In one of the most pleasantly shocking decisions of the Roberts/Alito era, the United States Supreme Court today ruled that Alabama’s current congressional map likely violates the United States Voting Rights Act by diluting the votes of the state’s Black residents through gerrymandering. Only last year, the Court had given Alabama the okay to use the map after a lower court found it in violation of the VRA. Today, the Court somewhat reversed itself, with right wing Justices John Roberts and Brett Kavanaugh joining its three liberals to find for the plaintiffs.
The decision, a big blow to the right wing, means that Alabama Republicans’ gamble that the Court would accept its invitation to further weaken the Voting Rights Act has failed. While Justices Alito, Thomas, Gorsuch, and Coney Barrett wanted to go along with Alabama, Roberts and Kavanaugh were not interested.
As a consequence, it looks like Alabama, one of the most Republican-dominated states in the country, might soon be forced to redraw its congressional map.
“The decision came as somewhat of a surprise after the oral argument in October, at which the court’s conservative justices seemed likely to set aside the lower court’s ruling,” noted Amy Howe, a respected Supreme Court observer. “But it was a welcome surprise for the challengers and their supporters.”
“This decision is a crucial win against the continued onslaught of attacks on voting rights,” said a victorious Deuel Ross of the Legal Defense Fund.
Ross is counsel for the plaintiffs and argued the case before the Court.
“Alabama attempted to rewrite federal law by saying race could not be considered in the redistricting process even when necessary to remedy racial discrimination.”
“But because of the state’s sordid and well-documented pattern of persisting racial discrimination, race must be considered to ensure communities of color are not boxed out of the electoral process. While the Voting Rights Act and other key protections against discriminatory voting laws have been weakened in recent years and states continue to pass provisions to disenfranchise Black voters, today’s decision is a recognition of Section 2′s purpose to prevent voting discrimination and the very basic right to a fair shot,” Ross explained.
“The heart of these cases is not about the law as it exists. It is about Alabama’s attempt to remake our [Voting Rights Act Section] §2 jurisprudence anew,” wrote right wing Chief Justice Roberts in the majority opinion, also signed by Justices Elena Kagan, Sonia Sotomayor, and Ketanji Brown Jackson.
“The centerpiece of the State’s effort is what it calls the ‘race-neutral benchmark,’ ” Roberts elaborated. “The theory behind it is this: Using modern computer technology, mapmakers can now generate millions of possible districting maps for a given State. The maps can be designed to comply with traditional districting criteria but to not consider race. The mapmaker can determine how many majority-minority districts exist in each map, and can then calculate the median or average number of majority-minority districts in the entire multimillion-map set.”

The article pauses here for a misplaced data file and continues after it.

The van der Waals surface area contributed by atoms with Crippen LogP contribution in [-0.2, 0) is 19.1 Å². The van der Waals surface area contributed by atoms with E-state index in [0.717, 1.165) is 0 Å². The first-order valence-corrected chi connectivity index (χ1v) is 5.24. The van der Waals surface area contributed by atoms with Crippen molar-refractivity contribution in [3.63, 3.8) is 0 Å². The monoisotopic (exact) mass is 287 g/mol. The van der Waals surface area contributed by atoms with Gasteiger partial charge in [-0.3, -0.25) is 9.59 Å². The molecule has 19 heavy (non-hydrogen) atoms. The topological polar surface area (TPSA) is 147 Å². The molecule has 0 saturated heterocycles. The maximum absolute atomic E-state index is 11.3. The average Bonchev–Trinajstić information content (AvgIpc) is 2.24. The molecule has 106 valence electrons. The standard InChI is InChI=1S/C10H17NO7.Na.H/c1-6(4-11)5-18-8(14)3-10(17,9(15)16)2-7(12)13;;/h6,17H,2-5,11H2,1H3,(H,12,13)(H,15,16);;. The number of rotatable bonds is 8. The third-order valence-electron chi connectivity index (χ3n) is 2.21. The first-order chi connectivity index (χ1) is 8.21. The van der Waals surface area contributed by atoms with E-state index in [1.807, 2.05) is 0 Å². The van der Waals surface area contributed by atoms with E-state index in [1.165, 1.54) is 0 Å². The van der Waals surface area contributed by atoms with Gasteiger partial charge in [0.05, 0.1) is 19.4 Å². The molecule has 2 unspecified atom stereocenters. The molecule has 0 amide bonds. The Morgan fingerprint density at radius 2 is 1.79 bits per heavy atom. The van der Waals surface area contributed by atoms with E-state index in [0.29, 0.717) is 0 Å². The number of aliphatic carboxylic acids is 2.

“That number is called the race-neutral benchmark.”
“Although we are content to reject Alabama’s invitation to change existing law on the ground that the State misunderstands §2 and our decisions implementing it, we also address how the race-neutral benchmark would operate in practice. Alabama’s approach fares poorly on that score, which further counsels against our adopting it,” Roberts added after offering a lengthy repudiation of its arguments.
One of the more interesting passages in Roberts’ opinion recounts the history of City of Mobile v. Bolden, a major VRA-related case from the 1970s.
That was a case in which the Court held “that disproportionate effects alone, absent purposeful discrimination, are insufficient to establish a claim of racial discrimination affecting voting,” as summarized by Wikipedia.
Almost immediately after it was decided, Mobile “produced an avalanche of criticism, both in the media and within the civil rights community.” T. Boyd & S. Markman, The 1982 Amendments to the Voting Rights Act: A Legislative History, 40 Wash. & Lee L. Rev. 1347, 1355 (1983) (Boyd & Markman). The New York Times wrote that the decision represented “the biggest step backwards in civil rights to come from the Nixon Court.” N. Y. Times, Apr. 23, 1980, p. A22.
And the Washington Post described Mobile as a “major defeat for blacks and other minorities fighting electoral schemes that exclude them from office.” Washington Post, Apr. 23, 1980, p. A5.
By focusing on discriminatory intent and ignoring disparate effect, critics argued, the Court had abrogated “the standard used by the courts to determine whether [racial] discrimination existed … : Whether such discrimination existed.” It’s Results That Count, Philadelphia Inquirer, Mar. 3, 1982, p. 8–A.
A similar “avalanche of criticism” followed the Roberts Court’s decision in Shelby County, although Roberts conveniently neglected to mention that in his opinion. Still, as the old saying goes, even a broken clock can be right twice a day. It was going to take the defections of two right wing justices for the state to lose this case. Somehow, that happened, which is a really good thing for Alabama, the Voting Rights Act, and the country. Kudos to the plaintiffs for their persistence and thoughtful legal representation. They’ve won an important victory here.